COMMONWEALTH OF ENGLAND. Two documents on vellum, illuminated letters patent signed by Francis Rous as 'Speaker of the Parliament of the Commonwealth of England' addressed to 'The High and Mighty Emperour Sultan Mahomet Han [Mehmed IV (1641-1692)] Chiefe Lord & Commander of the Mussulman Kingdom, Sole & Supream Monarch of the Eastern Empire' and 'To the High Excellent Lord, the Vizier Bassa to the Grand Seign[eur]' [the Grand Vizier, Koca Dervish Mehmed Pasha], Westminster, 31 August 1653, letters of credential of Richard Lawrence as 'caya' (agent) at the Sublime Porte, the ambassador, Sir Thomas Bendish, 2nd Bart, being recalled and his replacement not yet ready to depart from London; Lawrence will 'signifie unto you that They [the Parliament] being by the Providence of GOD devolved into, and setled in the forme of a Common-Wealth, are desirous to Mantayne and conserve the Amitie, and good Correspondency, with mutuall Trade and Commerce which hath been so long time continued between [us]', and concluding with a request to the Sultan to dismiss Bendish so that he may make his account to Parliament in London, in English, decorated borders in liquid gold and colours, with heraldic symbols of England, Scotland, Ireland and Ulster as well as landscape and seascape vignettes (six on the first document, two on the second) in an elaborate foliate setting (incorporating two human figures in the second document), approx 725 x 885mm and 620 x 690mm (some damp damage, more marked to the Mehmed IV document, with limited flaking, cracking and losses to vellum), decorated address panels, framed and glazed.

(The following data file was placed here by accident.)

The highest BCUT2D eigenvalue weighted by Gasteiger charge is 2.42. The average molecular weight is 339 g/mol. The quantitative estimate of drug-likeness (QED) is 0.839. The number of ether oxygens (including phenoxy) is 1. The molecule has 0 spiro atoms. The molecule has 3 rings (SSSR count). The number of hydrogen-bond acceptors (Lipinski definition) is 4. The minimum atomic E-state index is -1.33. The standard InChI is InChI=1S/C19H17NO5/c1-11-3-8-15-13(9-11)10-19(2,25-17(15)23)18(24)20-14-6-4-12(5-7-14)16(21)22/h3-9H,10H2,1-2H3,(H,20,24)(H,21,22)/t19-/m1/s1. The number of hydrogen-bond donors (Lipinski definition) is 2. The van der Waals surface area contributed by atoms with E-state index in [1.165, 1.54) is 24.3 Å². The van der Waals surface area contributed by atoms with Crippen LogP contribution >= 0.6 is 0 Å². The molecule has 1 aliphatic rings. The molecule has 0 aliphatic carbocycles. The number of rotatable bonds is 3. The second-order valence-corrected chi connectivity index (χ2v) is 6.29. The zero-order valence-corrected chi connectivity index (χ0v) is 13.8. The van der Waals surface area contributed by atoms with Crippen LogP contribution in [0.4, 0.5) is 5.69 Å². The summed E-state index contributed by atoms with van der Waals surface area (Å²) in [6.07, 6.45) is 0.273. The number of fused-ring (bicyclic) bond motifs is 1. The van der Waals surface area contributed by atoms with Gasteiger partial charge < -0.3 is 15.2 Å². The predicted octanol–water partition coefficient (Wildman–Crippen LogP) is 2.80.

The documents were issued during the short-lived 'Barebone's Parliament', which sat from 4 July to 12 December 1653. In the end, neither Lawrence nor the intended replacement ambassador, Richard Salway, ever took up their appointments: Bendish, who had only taken up his own appointment in 1647 after having his predecessor forcibly removed by boat and had no wish to relinquish his post, addressed a masterly letter to Cromwell's secretary, John Thurloe, warning that the replacement of an ambassador by a mere 'caya' would harm the Levant Company's prestige, and that Parliament's fulsome expression of thanks for 'courtesies and respects' would only encourage the Ottomans to treat the English even worse than they already did. Lawrence's audience with the Sultan was delayed indefinitely, and in the end Bendish remained ambassador until recalled by Charles II in 1660 (Daniel Goffman. Britons in the Ottoman Empire, 1642-1660, 1998). The signatory, Speaker Francis Rous, was Provost of Eton College from 1644 until his death in 1659. (2)